I bought a UBEC (Universal Battery Elimination Circuit), which, for those not familiar with it, is a "5 volt" dc-dc power conversion circuit (you can get them as high as 5A). It gets it's name from the function of removing the need for an additional battery, and hence weight, in some sort of "drone" like flying machine that needs both 12v and 5v. Searching for UBEC is quick and accurate, with resulting hits cheap and small.

My goal is to power other stuff and a Raspberry Pi with one 12v POE line (no, not 48v. i'm building this myself. So, if i want 12v, i'll inject 12v).

Now we get to the meat of the question.

The UBEC has a 0.10 inch spaced 2-pin female connector on the 5v output end. This is just begging to be connected to the adjacent Gnd-5v male pins on the GPIO.

Now the problem: The nominally 5v UBEC is actually producing 5.3v according to my handy multimeter, and the GPIO pins are supposed to be on the "safe" side of the on-board voltage regulator.

And the question: Does anybody have experience injecting 5.3v (or more) directly into the GPIO pins of a model B/B+? Does it work? Or does it cause the magic $35 smoke to be released from the Pi?

I would simply try this myself, but at the risk of burning an otherwise beautiful $35 Pi, i was wondering if anyone has any prior experience that i could learn from... or will my Pi become the guinea Pi-g?

Yes, i could disconnect the existing connector, micro solder a micro usb connector and go the normal route in. But i'm telling you, at night, i can hear the unprotected GPIO pins begging for that UBEC.

  • 1
    You are measuring the open-circuit voltage. It will probably drop to about 5 V when connected to the rpi.
    – bot47
    Commented Nov 4, 2014 at 21:27
  • @MaxRied is correct, this was an in-situ test, fearing in-vivo might have kill the patient. A 2.5-watt 10-ohm in-vitro might have made the question moot. Didn't think of it.
    – bmikeb
    Commented Nov 5, 2014 at 5:15

2 Answers 2


I use a UBEC like that. I carefully cut off the signal part of the socket so I could fit it over the 5V pin adjacent to the ground pin.

5.3V will not harm your Pi. I have measured 5.8V on my Pi test points. The only concern would be anything connected to the USB ports.


The Pi I'm currently back powering via the USB ports is showing 5.55V between TP1 and TP2.

  • Nominal USB voltage tolerances is +-0.25 V. So anything above 5.25 or below 4.75 is at least non-compliant, probably dangerous.
    – bot47
    Commented Nov 4, 2014 at 21:25
  • I fried my Pi today with an UBEC, not sure if it was the over voltage because it was running for hours streaming webcam. I tried to fit it into an RC car and smoke came out, i think I shoreted something but cant see how.. anyway. My WiFi is pretty damn stable though! better than the 1A HTC charger. I am wary of this 5.65V, I measured on my UBEC, I know when you apply load its supposed to drop but I think its still about 5.2v~5.4v. Maybe a resistor would be a good idea, burn of some volts, difficult to say. Check meta post... My cheap RC car ran off 4.75.. but it works fine with UBEC power.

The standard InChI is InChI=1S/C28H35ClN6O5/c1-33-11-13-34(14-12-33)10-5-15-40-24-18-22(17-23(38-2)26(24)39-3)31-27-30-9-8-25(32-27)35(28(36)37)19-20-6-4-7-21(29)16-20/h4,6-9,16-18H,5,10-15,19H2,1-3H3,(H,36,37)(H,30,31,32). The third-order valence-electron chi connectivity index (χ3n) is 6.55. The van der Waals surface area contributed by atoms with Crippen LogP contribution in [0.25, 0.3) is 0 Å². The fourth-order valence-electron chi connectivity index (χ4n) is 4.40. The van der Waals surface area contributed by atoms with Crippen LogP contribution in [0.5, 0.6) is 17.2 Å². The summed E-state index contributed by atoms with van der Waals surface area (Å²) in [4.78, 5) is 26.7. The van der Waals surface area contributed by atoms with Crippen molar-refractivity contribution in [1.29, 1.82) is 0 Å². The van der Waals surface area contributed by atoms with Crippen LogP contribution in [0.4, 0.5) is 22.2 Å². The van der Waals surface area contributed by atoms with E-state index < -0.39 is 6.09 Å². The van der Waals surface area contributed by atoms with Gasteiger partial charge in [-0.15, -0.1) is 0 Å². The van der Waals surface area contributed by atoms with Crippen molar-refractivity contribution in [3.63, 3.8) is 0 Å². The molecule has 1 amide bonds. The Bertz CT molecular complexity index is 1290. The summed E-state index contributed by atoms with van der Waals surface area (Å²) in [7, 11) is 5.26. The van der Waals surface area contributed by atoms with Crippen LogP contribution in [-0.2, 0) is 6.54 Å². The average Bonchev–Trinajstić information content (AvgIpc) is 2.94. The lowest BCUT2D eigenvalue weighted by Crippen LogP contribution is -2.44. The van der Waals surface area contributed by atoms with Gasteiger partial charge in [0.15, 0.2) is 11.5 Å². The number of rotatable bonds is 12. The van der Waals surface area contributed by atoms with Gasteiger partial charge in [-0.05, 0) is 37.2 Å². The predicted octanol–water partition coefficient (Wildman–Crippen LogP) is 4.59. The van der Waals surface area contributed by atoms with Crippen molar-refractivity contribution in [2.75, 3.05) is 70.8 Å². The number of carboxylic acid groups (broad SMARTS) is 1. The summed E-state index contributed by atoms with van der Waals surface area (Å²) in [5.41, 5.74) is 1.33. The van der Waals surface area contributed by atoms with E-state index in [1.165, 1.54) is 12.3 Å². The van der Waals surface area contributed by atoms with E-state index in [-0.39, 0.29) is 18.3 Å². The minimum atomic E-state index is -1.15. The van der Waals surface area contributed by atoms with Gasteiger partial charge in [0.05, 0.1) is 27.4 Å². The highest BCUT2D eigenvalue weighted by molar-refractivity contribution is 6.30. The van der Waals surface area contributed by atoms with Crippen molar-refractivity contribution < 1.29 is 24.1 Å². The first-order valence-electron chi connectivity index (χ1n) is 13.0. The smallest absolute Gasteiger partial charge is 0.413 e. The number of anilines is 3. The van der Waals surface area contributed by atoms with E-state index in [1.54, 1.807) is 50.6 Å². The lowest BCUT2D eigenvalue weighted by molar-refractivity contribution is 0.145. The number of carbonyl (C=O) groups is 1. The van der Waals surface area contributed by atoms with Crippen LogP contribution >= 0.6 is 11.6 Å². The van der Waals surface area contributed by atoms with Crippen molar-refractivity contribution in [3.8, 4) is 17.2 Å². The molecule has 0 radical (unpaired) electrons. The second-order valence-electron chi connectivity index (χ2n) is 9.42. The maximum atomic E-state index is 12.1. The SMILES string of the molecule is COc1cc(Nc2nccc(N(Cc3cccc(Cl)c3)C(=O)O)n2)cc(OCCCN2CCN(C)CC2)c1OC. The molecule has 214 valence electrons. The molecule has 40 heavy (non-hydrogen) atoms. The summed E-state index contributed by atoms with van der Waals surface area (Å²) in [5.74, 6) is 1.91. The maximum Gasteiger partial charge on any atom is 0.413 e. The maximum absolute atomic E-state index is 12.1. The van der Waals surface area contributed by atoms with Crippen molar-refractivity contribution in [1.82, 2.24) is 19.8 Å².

– Piotr Kula
    Commented Nov 4, 2014 at 22:17
  • The answer from joan is spot on! @MaxRied only states the obvious, if this was compliant there would have been no need to ask the question, now would there.
    – bmikeb
    Commented Nov 5, 2014 at 5:20
  • READ THIS: Just be careful, I fried my brand new Pi 3 doing this...I wish so bad those GPIO were protected; its the best way to power the Pi in a portable setup. See here: raspberrypi.stackexchange.com/questions/49991/…
    – NULL
    Commented Jul 18, 2016 at 20:14
  • @NULL. What did you actually do?
    – joan
    Commented Jul 18, 2016 at 20:18

As @Max Ried has stated the voltage is likely to drop under load. It is almost impossible to build a regulator which works down to zero load.

Even if it didn't it won't harm the Pi. The +5V is only used to power the peripherals (USB Ethernet) and is regulated down for the SOC. 5±0.25V is the nominal operating range, but exceeding this slightly is unlikely to damage components.

It is OK to power the Pi through the GPIO, although this bypasses the polyfuse and the transient overvoltage protection. Strictly you should have isolation - there is a recommendation for peripherals which do this, but provided the supply is well regulated it is not necessary.

  • 5.8V as stated by @joan while being connected to the Pi hardly qualify neither as "zero load" nor "slight overvoltage".
    – Ghanima
    Commented Nov 4, 2014 at 22:18
  • For the Pi itself 6V is the danger spot at which it may be damaged. I expect for a USB device you'd have to treat everything on a device by device basis.
    – joan
    Commented Nov 4, 2014 at 22:27
  • Does USB Vcc gets passed through the entire board or is it regulated?
    – bot47
    Commented Nov 5, 2014 at 5:40
  • @MaxRied The Pi's micro USB power input goes through a polyswitch fuse then past a Transient-voltage-suppression diode parallel to the 5v rail. Then there is a 3.3v linear regulator that feeds the cpu. The more i look into this i'm beginning to realize my original question was kinda silly. Because, the only thing i'm bypassing on the GPIO pins is the 6v polyswitch.
    – bmikeb
    Commented Nov 5, 2014 at 6:18
  • Actually I wanted to ask wether the USB OUTPUT is balanced or not. But maybe this should be a different question.
    – bot47
    Commented Nov 5, 2014 at 6:19

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